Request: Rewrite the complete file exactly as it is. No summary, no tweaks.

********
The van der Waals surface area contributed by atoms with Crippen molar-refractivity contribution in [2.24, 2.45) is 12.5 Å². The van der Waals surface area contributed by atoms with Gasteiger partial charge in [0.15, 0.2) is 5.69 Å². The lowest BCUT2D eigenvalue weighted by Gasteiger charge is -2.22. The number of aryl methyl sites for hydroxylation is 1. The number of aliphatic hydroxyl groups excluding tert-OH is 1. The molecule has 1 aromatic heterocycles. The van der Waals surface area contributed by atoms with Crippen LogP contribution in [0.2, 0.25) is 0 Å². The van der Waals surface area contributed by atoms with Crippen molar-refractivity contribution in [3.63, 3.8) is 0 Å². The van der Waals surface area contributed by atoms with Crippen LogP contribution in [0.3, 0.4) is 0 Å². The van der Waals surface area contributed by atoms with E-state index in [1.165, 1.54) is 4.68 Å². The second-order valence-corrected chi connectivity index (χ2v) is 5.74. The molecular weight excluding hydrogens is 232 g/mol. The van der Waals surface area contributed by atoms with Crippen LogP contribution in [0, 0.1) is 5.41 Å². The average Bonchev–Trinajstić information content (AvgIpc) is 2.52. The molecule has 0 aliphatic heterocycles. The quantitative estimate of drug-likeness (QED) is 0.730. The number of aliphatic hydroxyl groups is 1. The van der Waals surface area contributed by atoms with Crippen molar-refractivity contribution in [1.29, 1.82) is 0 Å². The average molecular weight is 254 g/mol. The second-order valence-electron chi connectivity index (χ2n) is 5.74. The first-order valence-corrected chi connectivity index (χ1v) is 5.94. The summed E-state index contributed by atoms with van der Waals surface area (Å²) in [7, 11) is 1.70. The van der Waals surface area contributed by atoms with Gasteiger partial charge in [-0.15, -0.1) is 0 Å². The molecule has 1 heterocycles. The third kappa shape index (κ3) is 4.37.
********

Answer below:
The van der Waals surface area contributed by atoms with Crippen molar-refractivity contribution in [2.24, 2.45) is 12.5 Å². The van der Waals surface area contributed by atoms with Gasteiger partial charge in [0.15, 0.2) is 5.69 Å². The lowest BCUT2D eigenvalue weighted by Gasteiger charge is -2.22. The number of aryl methyl sites for hydroxylation is 1. The number of aliphatic hydroxyl groups excluding tert-OH is 1. The molecule has 1 aromatic heterocycles. The van der Waals surface area contributed by atoms with Crippen LogP contribution in [0.2, 0.25) is 0 Å². The van der Waals surface area contributed by atoms with Crippen molar-refractivity contribution in [3.63, 3.8) is 0 Å². The van der Waals surface area contributed by atoms with Crippen LogP contribution in [0.3, 0.4) is 0 Å². The van der Waals surface area contributed by atoms with E-state index in [1.165, 1.54) is 4.68 Å². The second-order valence-corrected chi connectivity index (χ2v) is 5.74. The molecular weight excluding hydrogens is 232 g/mol. The van der Waals surface area contributed by atoms with Crippen LogP contribution in [0, 0.1) is 5.41 Å². The average Bonchev–Trinajstić information content (AvgIpc) is 2.52. The molecule has 0 aliphatic heterocycles. The quantitative estimate of drug-likeness (QED) is 0.730. The number of aliphatic hydroxyl groups is 1. The van der Waals surface area contributed by atoms with Crippen molar-refractivity contribution in [1.29, 1.82) is 0 Å². The average molecular weight is 254 g/mol. The second-order valence-electron chi connectivity index (χ2n) is 5.74. The first-order valence-corrected chi connectivity index (χ1v) is 5.94. The summed E-state index contributed by atoms with van der Waals surface area (Å²) in [7, 11) is 1.70. The van der Waals surface area contributed by atoms with Gasteiger partial charge in [-0.15, -0.1) is 0 Å². The molecule has 1 heterocycles. The third kappa shape index (κ3) is 4.37.